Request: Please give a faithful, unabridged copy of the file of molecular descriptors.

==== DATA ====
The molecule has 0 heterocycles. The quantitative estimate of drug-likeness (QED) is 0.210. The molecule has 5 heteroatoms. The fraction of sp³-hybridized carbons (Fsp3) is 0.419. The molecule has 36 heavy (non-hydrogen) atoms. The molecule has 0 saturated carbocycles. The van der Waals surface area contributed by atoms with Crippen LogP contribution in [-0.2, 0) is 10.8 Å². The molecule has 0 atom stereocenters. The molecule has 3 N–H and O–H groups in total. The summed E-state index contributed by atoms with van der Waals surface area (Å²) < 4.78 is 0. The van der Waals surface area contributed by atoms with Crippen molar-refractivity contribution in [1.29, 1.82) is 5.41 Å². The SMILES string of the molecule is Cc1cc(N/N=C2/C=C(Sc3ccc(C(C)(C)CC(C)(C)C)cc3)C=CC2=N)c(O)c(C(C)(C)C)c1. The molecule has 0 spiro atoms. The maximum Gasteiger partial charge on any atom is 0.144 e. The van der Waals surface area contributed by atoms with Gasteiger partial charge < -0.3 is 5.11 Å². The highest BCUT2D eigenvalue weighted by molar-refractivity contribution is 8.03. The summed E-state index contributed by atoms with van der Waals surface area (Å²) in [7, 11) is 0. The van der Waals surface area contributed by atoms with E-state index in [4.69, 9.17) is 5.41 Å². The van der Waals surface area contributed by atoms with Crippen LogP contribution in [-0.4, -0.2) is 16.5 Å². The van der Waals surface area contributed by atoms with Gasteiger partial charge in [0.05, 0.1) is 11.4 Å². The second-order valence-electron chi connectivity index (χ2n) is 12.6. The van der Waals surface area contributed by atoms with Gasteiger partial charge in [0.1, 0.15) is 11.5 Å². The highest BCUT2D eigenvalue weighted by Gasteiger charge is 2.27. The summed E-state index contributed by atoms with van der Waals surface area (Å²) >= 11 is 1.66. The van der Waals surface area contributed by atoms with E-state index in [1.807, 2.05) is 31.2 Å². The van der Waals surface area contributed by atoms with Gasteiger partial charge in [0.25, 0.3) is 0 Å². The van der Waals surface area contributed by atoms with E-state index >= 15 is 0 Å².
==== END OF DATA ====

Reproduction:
The molecule has 0 heterocycles. The quantitative estimate of drug-likeness (QED) is 0.210. The molecule has 5 heteroatoms. The fraction of sp³-hybridized carbons (Fsp3) is 0.419. The molecule has 36 heavy (non-hydrogen) atoms. The molecule has 0 saturated carbocycles. The van der Waals surface area contributed by atoms with Crippen LogP contribution in [-0.2, 0) is 10.8 Å². The molecule has 0 atom stereocenters. The molecule has 3 N–H and O–H groups in total. The summed E-state index contributed by atoms with van der Waals surface area (Å²) < 4.78 is 0. The van der Waals surface area contributed by atoms with Crippen molar-refractivity contribution in [1.29, 1.82) is 5.41 Å². The SMILES string of the molecule is Cc1cc(N/N=C2/C=C(Sc3ccc(C(C)(C)CC(C)(C)C)cc3)C=CC2=N)c(O)c(C(C)(C)C)c1. The molecule has 0 spiro atoms. The maximum Gasteiger partial charge on any atom is 0.144 e. The van der Waals surface area contributed by atoms with Gasteiger partial charge < -0.3 is 5.11 Å². The highest BCUT2D eigenvalue weighted by molar-refractivity contribution is 8.03. The summed E-state index contributed by atoms with van der Waals surface area (Å²) in [7, 11) is 0. The van der Waals surface area contributed by atoms with E-state index in [4.69, 9.17) is 5.41 Å². The van der Waals surface area contributed by atoms with Crippen LogP contribution in [-0.4, -0.2) is 16.5 Å². The van der Waals surface area contributed by atoms with Gasteiger partial charge in [0.05, 0.1) is 11.4 Å². The second-order valence-electron chi connectivity index (χ2n) is 12.6. The van der Waals surface area contributed by atoms with Gasteiger partial charge in [0.1, 0.15) is 11.5 Å². The highest BCUT2D eigenvalue weighted by Gasteiger charge is 2.27. The summed E-state index contributed by atoms with van der Waals surface area (Å²) >= 11 is 1.66. The van der Waals surface area contributed by atoms with E-state index in [1.807, 2.05) is 31.2 Å². The van der Waals surface area contributed by atoms with Gasteiger partial charge in [0.25, 0.3) is 0 Å². The van der Waals surface area contributed by atoms with E-state index >= 15 is 0 Å².